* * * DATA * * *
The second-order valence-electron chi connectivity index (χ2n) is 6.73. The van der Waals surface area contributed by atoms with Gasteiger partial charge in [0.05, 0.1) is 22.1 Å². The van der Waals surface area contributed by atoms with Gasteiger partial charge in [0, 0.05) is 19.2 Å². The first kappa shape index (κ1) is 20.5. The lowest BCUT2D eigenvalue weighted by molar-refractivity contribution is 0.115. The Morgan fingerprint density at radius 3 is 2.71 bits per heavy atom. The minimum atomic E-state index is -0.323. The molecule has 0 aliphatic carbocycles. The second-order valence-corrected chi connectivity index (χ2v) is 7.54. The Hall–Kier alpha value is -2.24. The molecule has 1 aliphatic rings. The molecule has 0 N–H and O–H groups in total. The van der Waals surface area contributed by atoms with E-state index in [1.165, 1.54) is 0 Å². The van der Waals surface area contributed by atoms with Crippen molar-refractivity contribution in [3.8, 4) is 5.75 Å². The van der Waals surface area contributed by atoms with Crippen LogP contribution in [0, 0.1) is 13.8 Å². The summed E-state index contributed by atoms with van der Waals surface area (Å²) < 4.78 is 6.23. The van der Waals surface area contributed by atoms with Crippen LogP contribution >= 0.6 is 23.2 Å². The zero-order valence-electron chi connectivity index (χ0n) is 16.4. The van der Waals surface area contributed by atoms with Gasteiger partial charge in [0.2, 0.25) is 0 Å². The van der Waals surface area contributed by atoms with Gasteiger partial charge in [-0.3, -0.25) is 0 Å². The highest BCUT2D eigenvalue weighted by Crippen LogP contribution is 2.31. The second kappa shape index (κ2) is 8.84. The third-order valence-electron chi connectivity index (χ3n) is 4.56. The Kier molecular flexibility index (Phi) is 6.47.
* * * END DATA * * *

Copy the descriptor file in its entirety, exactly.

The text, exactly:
The second-order valence-electron chi connectivity index (χ2n) is 6.73. The van der Waals surface area contributed by atoms with Gasteiger partial charge in [0.05, 0.1) is 22.1 Å². The van der Waals surface area contributed by atoms with Gasteiger partial charge in [0, 0.05) is 19.2 Å². The first kappa shape index (κ1) is 20.5. The lowest BCUT2D eigenvalue weighted by molar-refractivity contribution is 0.115. The Morgan fingerprint density at radius 3 is 2.71 bits per heavy atom. The minimum atomic E-state index is -0.323. The molecule has 0 aliphatic carbocycles. The second-order valence-corrected chi connectivity index (χ2v) is 7.54. The Hall–Kier alpha value is -2.24. The molecule has 1 aliphatic rings. The molecule has 0 N–H and O–H groups in total. The van der Waals surface area contributed by atoms with E-state index in [1.165, 1.54) is 0 Å². The van der Waals surface area contributed by atoms with Crippen molar-refractivity contribution in [3.8, 4) is 5.75 Å². The van der Waals surface area contributed by atoms with Crippen LogP contribution in [0, 0.1) is 13.8 Å². The summed E-state index contributed by atoms with van der Waals surface area (Å²) < 4.78 is 6.23. The van der Waals surface area contributed by atoms with Crippen LogP contribution >= 0.6 is 23.2 Å². The zero-order valence-electron chi connectivity index (χ0n) is 16.4. The van der Waals surface area contributed by atoms with Gasteiger partial charge in [0.2, 0.25) is 0 Å². The van der Waals surface area contributed by atoms with Gasteiger partial charge in [-0.3, -0.25) is 0 Å². The highest BCUT2D eigenvalue weighted by Crippen LogP contribution is 2.31. The second kappa shape index (κ2) is 8.84. The third-order valence-electron chi connectivity index (χ3n) is 4.56. The Kier molecular flexibility index (Phi) is 6.47.